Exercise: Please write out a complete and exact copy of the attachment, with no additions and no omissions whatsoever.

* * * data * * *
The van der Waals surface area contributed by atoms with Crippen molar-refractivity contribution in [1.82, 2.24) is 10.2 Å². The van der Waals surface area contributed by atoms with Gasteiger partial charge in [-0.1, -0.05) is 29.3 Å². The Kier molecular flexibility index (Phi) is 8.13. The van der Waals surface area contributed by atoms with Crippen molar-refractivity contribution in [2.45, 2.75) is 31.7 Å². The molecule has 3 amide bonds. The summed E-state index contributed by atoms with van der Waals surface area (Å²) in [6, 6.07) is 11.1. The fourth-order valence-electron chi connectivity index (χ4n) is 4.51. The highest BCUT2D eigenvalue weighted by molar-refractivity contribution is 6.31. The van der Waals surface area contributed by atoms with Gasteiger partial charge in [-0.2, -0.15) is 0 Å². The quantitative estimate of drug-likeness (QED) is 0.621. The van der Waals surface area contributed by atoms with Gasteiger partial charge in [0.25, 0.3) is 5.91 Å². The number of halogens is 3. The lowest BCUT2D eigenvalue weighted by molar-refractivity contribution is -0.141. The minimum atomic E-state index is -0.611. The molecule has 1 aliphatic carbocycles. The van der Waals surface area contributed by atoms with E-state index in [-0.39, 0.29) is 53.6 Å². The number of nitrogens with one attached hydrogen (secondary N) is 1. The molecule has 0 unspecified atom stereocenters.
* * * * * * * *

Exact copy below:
The van der Waals surface area contributed by atoms with Crippen molar-refractivity contribution in [1.82, 2.24) is 10.2 Å². The van der Waals surface area contributed by atoms with Gasteiger partial charge in [-0.1, -0.05) is 29.3 Å². The Kier molecular flexibility index (Phi) is 8.13. The van der Waals surface area contributed by atoms with Crippen molar-refractivity contribution in [2.45, 2.75) is 31.7 Å². The molecule has 3 amide bonds. The summed E-state index contributed by atoms with van der Waals surface area (Å²) in [6, 6.07) is 11.1. The fourth-order valence-electron chi connectivity index (χ4n) is 4.51. The highest BCUT2D eigenvalue weighted by molar-refractivity contribution is 6.31. The van der Waals surface area contributed by atoms with Gasteiger partial charge in [-0.2, -0.15) is 0 Å². The quantitative estimate of drug-likeness (QED) is 0.621. The van der Waals surface area contributed by atoms with Gasteiger partial charge in [0.25, 0.3) is 5.91 Å². The number of halogens is 3. The lowest BCUT2D eigenvalue weighted by molar-refractivity contribution is -0.141. The minimum atomic E-state index is -0.611. The molecule has 1 aliphatic carbocycles. The van der Waals surface area contributed by atoms with E-state index in [-0.39, 0.29) is 53.6 Å². The number of nitrogens with one attached hydrogen (secondary N) is 1. The molecule has 0 unspecified atom stereocenters.